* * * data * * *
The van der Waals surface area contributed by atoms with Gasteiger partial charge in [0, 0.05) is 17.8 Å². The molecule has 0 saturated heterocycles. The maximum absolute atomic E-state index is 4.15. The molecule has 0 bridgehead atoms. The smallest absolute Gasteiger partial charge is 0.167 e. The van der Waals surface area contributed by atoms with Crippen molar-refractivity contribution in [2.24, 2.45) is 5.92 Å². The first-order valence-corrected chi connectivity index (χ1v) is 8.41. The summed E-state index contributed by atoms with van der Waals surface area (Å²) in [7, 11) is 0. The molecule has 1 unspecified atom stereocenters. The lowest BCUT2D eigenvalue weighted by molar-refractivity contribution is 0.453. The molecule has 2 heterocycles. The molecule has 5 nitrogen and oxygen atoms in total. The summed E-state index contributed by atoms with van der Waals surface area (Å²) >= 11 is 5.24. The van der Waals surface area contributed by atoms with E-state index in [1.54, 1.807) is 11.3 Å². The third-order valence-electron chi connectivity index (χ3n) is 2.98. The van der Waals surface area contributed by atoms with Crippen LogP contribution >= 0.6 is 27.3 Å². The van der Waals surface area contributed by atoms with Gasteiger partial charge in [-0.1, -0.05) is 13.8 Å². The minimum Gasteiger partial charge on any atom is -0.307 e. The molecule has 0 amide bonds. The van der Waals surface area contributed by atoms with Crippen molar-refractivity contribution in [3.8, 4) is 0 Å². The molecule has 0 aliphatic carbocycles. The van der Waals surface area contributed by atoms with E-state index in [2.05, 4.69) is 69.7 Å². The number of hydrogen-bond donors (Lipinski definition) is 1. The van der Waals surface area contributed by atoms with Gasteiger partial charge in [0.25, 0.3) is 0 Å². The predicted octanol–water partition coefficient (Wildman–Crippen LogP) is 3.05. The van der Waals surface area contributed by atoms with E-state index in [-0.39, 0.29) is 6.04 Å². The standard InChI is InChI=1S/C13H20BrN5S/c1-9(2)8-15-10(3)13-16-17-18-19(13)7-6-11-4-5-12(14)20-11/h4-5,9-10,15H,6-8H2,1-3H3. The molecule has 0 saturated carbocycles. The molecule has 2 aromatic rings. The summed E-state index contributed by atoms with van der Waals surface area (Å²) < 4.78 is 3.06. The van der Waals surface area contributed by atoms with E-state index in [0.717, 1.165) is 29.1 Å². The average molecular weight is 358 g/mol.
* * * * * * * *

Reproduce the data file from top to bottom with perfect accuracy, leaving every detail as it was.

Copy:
The van der Waals surface area contributed by atoms with Gasteiger partial charge in [0, 0.05) is 17.8 Å². The molecule has 0 saturated heterocycles. The maximum absolute atomic E-state index is 4.15. The molecule has 0 bridgehead atoms. The smallest absolute Gasteiger partial charge is 0.167 e. The van der Waals surface area contributed by atoms with Crippen molar-refractivity contribution in [2.24, 2.45) is 5.92 Å². The first-order valence-corrected chi connectivity index (χ1v) is 8.41. The summed E-state index contributed by atoms with van der Waals surface area (Å²) in [7, 11) is 0. The molecule has 1 unspecified atom stereocenters. The lowest BCUT2D eigenvalue weighted by molar-refractivity contribution is 0.453. The molecule has 2 heterocycles. The molecule has 5 nitrogen and oxygen atoms in total. The summed E-state index contributed by atoms with van der Waals surface area (Å²) >= 11 is 5.24. The van der Waals surface area contributed by atoms with E-state index in [1.54, 1.807) is 11.3 Å². The third-order valence-electron chi connectivity index (χ3n) is 2.98. The van der Waals surface area contributed by atoms with Crippen LogP contribution >= 0.6 is 27.3 Å². The van der Waals surface area contributed by atoms with Gasteiger partial charge in [-0.1, -0.05) is 13.8 Å². The minimum Gasteiger partial charge on any atom is -0.307 e. The molecule has 0 amide bonds. The van der Waals surface area contributed by atoms with Crippen molar-refractivity contribution in [3.8, 4) is 0 Å². The molecule has 0 aliphatic carbocycles. The van der Waals surface area contributed by atoms with E-state index in [2.05, 4.69) is 69.7 Å². The number of hydrogen-bond donors (Lipinski definition) is 1. The van der Waals surface area contributed by atoms with Gasteiger partial charge in [0.25, 0.3) is 0 Å². The predicted octanol–water partition coefficient (Wildman–Crippen LogP) is 3.05. The van der Waals surface area contributed by atoms with E-state index in [-0.39, 0.29) is 6.04 Å². The standard InChI is InChI=1S/C13H20BrN5S/c1-9(2)8-15-10(3)13-16-17-18-19(13)7-6-11-4-5-12(14)20-11/h4-5,9-10,15H,6-8H2,1-3H3. The molecule has 0 saturated carbocycles. The molecule has 2 aromatic rings. The summed E-state index contributed by atoms with van der Waals surface area (Å²) < 4.78 is 3.06. The van der Waals surface area contributed by atoms with E-state index in [0.717, 1.165) is 29.1 Å². The average molecular weight is 358 g/mol.